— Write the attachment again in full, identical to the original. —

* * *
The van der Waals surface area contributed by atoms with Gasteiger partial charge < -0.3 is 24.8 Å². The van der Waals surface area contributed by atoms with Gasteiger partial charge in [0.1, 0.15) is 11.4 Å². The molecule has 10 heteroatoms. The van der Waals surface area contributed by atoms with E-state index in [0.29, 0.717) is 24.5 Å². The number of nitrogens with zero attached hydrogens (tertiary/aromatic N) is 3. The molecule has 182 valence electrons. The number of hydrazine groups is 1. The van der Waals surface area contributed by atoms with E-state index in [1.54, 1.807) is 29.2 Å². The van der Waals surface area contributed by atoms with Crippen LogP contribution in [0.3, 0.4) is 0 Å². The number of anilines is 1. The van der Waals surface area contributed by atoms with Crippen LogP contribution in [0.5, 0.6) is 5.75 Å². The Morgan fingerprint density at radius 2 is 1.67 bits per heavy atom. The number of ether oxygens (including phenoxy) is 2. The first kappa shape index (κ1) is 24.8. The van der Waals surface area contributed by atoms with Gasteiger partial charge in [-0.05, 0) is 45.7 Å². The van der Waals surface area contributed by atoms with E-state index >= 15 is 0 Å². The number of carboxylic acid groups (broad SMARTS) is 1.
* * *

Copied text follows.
The van der Waals surface area contributed by atoms with Gasteiger partial charge < -0.3 is 24.8 Å². The van der Waals surface area contributed by atoms with Gasteiger partial charge in [0.1, 0.15) is 11.4 Å². The molecule has 10 heteroatoms. The van der Waals surface area contributed by atoms with E-state index in [0.29, 0.717) is 24.5 Å². The number of nitrogens with zero attached hydrogens (tertiary/aromatic N) is 3. The molecule has 182 valence electrons. The number of hydrazine groups is 1. The van der Waals surface area contributed by atoms with E-state index in [1.54, 1.807) is 29.2 Å². The van der Waals surface area contributed by atoms with Crippen LogP contribution in [0.3, 0.4) is 0 Å². The number of anilines is 1. The van der Waals surface area contributed by atoms with Crippen LogP contribution in [0.5, 0.6) is 5.75 Å². The Morgan fingerprint density at radius 2 is 1.67 bits per heavy atom. The number of ether oxygens (including phenoxy) is 2. The first kappa shape index (κ1) is 24.8. The van der Waals surface area contributed by atoms with Gasteiger partial charge in [-0.05, 0) is 45.7 Å². The van der Waals surface area contributed by atoms with E-state index >= 15 is 0 Å². The number of carboxylic acid groups (broad SMARTS) is 1.